Gov. Inslee urges ILWU, United Grain to resolve dispute

By Aaron Corvin, Columbian Port & Economy Reporter



Washington Gov. Jay Inslee is urging the International Longshore and Warehouse Union and United Grain Corp. at the Port of Vancouver to settle their monthslong dispute, saying the bitter battle “has the potential of damaging the long-term reputation of Washington ports and has negatively impacted both the workers and the company.”

In a July 11 letter obtained Friday by The Columbian, the Democratic governor expresses his concerns to Gary Schuld, CEO of United Grain, and Cager Clabaugh, president of the ILWU Local 4 in Vancouver. “While I appreciate the patience and restraint that both parties have shown to date, we need to have talks that lead toward developing an equitable, long-term solution to this dispute,” Inslee wrote. “I strongly encourage both sides to renew a constructive dialogue on addressing the outstanding issues. Re-engaging the federal mediator would be an important first step in this regard.”

The governor’s letter underscores the gravity of the continuing standoff between local longshore workers and United Grain. The feud, part of a larger conflict in the Northwest, has attracted a review by the National Labor Relations Board, prompted letters similar to Inslee’s from national and local political leaders, and triggered concerns on the part of Eastern Washington grain growers who worry about getting their products to overseas markets.

Jaime Smith, a spokeswoman for the governor, said Friday that Inslee’s letter is a reaffirmation of his hope that “both parties continue to work on this.” However, she said, it shouldn’t be taken as a ratcheting-up of his involvement in the dispute.

‘Common ground’

In the letter, Inslee cites a temporary contract agreement between the ILWU and Temco — an operator of grain export facilities in Portland, Tacoma and Kalama — as an example that progress can be made in Vancouver. “We know that common ground can be met with good faith bargaining as shown by the Temco agreement and hope similar negotiations and progress can be made here,” Inslee wrote.

Schuld, CEO of United Grain, responded to Inslee in a July 16 letter, rejecting the Temco agreement as a model for future talks. Schuld said Temco voluntarily left the Pacific Northwest Grain Handlers Association in December to seek its own deal with the ILWU. And that deal is temporary, Schuld said, with a contingency clause allowing it to be changed to include beneficial changes the union may accept in a contract with the remaining members of the Grain Handlers Association.

“It’s a straw man,” Schuld wrote to Inslee, “not a substantive basis for a labor agreement.”

Jennifer Sargent, spokeswoman for the ILWU, said Friday that Temco is the largest of the grain exporters, with three West Coast elevators, “making their agreement with the ILWU the industry standard.”

The Grain Handlers Association, whose membership includes United Grain, has said its members need more flexibility in workplace rules to compete on a level playing field with other grain exporters. They say their contract offer meets standards elsewhere and includes a generous compensation package for union members.

In his letter to Inslee, Schuld repeated that position, saying United Grain would be satisfied with any of three contract options, including one similar to terms the ILWU signed with terminal operators in Longview and Kalama.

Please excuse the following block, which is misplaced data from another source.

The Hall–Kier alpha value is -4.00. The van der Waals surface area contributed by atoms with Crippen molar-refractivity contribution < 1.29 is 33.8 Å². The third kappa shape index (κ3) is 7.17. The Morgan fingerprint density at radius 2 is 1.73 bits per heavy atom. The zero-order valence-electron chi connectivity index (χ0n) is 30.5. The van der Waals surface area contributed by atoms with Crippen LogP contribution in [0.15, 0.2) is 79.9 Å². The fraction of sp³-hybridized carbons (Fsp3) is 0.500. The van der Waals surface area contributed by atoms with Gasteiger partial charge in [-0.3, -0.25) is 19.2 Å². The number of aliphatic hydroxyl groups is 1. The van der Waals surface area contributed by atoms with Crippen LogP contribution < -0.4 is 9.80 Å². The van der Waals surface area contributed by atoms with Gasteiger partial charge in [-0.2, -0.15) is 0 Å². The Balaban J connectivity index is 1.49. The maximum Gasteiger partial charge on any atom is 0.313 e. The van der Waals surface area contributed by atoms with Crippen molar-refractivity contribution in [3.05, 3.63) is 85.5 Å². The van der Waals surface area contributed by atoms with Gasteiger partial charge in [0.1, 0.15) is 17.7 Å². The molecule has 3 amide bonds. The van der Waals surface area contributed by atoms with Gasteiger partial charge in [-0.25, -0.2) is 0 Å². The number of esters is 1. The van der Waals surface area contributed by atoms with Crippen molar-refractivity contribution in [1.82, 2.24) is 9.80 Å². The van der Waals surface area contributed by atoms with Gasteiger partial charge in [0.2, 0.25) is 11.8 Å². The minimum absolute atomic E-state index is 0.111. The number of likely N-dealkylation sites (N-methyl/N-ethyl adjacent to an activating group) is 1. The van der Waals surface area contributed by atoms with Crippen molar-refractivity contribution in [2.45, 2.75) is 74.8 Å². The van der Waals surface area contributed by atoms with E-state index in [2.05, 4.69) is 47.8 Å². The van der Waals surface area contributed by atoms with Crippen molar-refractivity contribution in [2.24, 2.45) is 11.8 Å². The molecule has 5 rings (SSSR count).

Schuld said Inslee’s predecessor, former Gov. Chris Gregoire, helped broker a deal between the longshore union and Export Grain Terminal in Longview that is “fair to ILWU workers and beneficial to EGT.”

The union counters that the Grain Handlers Association’s proposed contract severely undercuts the union’s ability to maintain fair workplace standards and family-wage jobs. In a Friday email to The Columbian, Sargent said the “EGT agreement is a first contract.” And the contract that was in place before the Grain Handlers Association tried to impose new terms “dates back to 1932,” she said.

Sargent said the reality is that the “grain conglomerates do not compete with each other, and indeed move their products through each other’s facilities.”

Lockout, pickets go on

The discord between the ILWU and United Grain intensified Feb. 27, when the company locked out 44 workers at the Port of Vancouver after alleging a union official had sabotaged equipment. The union has denied wrongdoing, and the Clark County prosecuting attorney hasn’t yet decided whether to file criminal charges.

Since then, the union has maintained pickets outside the United Grain facility and near the company’s headquarters in downtown Vancouver. United Grain is operating with replacement workers. Pat McCormick, spokeswman for the Grain Handlers Association, said in May that United Grain had increased its use of replacement workers “alongside its own management and office employees to maintain full operation” at its grain-export facility.

The longshore union has been at odds with United Grain and two other Northwest terminal operators — Columbia Grain and LD Commodities — that are part of the Grain Handlers Association. The companies operate four grain-export terminals in Vancouver, Portland and Seattle.

In May, Columbia Grain imposed a lockout at its terminal in Portland. The union says that lockout cut 50 to 75 workers out of their jobs.

Initially, Temco negotiated with the ILWU as a member of the Grain Handlers Association. But the company, a U.S.-based operator of grain export facilities in Portland, Tacoma and Kalama, broke away from the group to negotiate directly with union dockworkers.

Temco — a joint venture between Cargill Inc. and CHS Inc. — subsequently signed a temporary contract with the ILWU.

Aaron Corvin:; 360-735-4518;